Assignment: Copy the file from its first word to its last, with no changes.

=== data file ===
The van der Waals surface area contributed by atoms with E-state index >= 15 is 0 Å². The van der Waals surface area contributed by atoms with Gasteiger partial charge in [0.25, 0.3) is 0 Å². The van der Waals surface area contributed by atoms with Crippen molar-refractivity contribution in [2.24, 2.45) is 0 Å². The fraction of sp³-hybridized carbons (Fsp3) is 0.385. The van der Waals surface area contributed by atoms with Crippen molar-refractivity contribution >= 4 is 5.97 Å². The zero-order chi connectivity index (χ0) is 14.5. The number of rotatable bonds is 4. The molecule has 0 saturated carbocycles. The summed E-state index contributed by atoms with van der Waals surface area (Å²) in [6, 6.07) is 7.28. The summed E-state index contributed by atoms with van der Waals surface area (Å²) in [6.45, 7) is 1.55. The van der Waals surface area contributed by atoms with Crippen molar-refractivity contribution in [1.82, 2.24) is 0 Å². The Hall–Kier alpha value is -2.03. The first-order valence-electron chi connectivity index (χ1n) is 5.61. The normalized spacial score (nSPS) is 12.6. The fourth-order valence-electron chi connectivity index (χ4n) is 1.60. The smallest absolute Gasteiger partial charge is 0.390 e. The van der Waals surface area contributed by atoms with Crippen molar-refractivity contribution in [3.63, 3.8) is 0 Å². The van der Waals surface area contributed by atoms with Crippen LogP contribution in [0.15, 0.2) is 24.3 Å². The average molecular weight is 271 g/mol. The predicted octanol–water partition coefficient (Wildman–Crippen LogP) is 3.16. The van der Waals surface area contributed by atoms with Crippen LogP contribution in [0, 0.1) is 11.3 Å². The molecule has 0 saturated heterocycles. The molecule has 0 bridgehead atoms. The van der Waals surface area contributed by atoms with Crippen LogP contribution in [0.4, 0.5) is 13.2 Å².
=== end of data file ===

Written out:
The van der Waals surface area contributed by atoms with E-state index >= 15 is 0 Å². The van der Waals surface area contributed by atoms with Gasteiger partial charge in [0.25, 0.3) is 0 Å². The van der Waals surface area contributed by atoms with Crippen molar-refractivity contribution in [2.24, 2.45) is 0 Å². The fraction of sp³-hybridized carbons (Fsp3) is 0.385. The van der Waals surface area contributed by atoms with Crippen molar-refractivity contribution >= 4 is 5.97 Å². The zero-order chi connectivity index (χ0) is 14.5. The number of rotatable bonds is 4. The molecule has 0 saturated carbocycles. The summed E-state index contributed by atoms with van der Waals surface area (Å²) in [6, 6.07) is 7.28. The summed E-state index contributed by atoms with van der Waals surface area (Å²) in [6.45, 7) is 1.55. The van der Waals surface area contributed by atoms with Crippen molar-refractivity contribution in [1.82, 2.24) is 0 Å². The Hall–Kier alpha value is -2.03. The first-order valence-electron chi connectivity index (χ1n) is 5.61. The normalized spacial score (nSPS) is 12.6. The fourth-order valence-electron chi connectivity index (χ4n) is 1.60. The smallest absolute Gasteiger partial charge is 0.390 e. The van der Waals surface area contributed by atoms with Crippen molar-refractivity contribution in [3.63, 3.8) is 0 Å². The van der Waals surface area contributed by atoms with Crippen LogP contribution in [0.15, 0.2) is 24.3 Å². The average molecular weight is 271 g/mol. The predicted octanol–water partition coefficient (Wildman–Crippen LogP) is 3.16. The van der Waals surface area contributed by atoms with Crippen LogP contribution in [0, 0.1) is 11.3 Å². The molecule has 0 saturated heterocycles. The molecule has 0 bridgehead atoms. The van der Waals surface area contributed by atoms with Crippen LogP contribution in [0.4, 0.5) is 13.2 Å².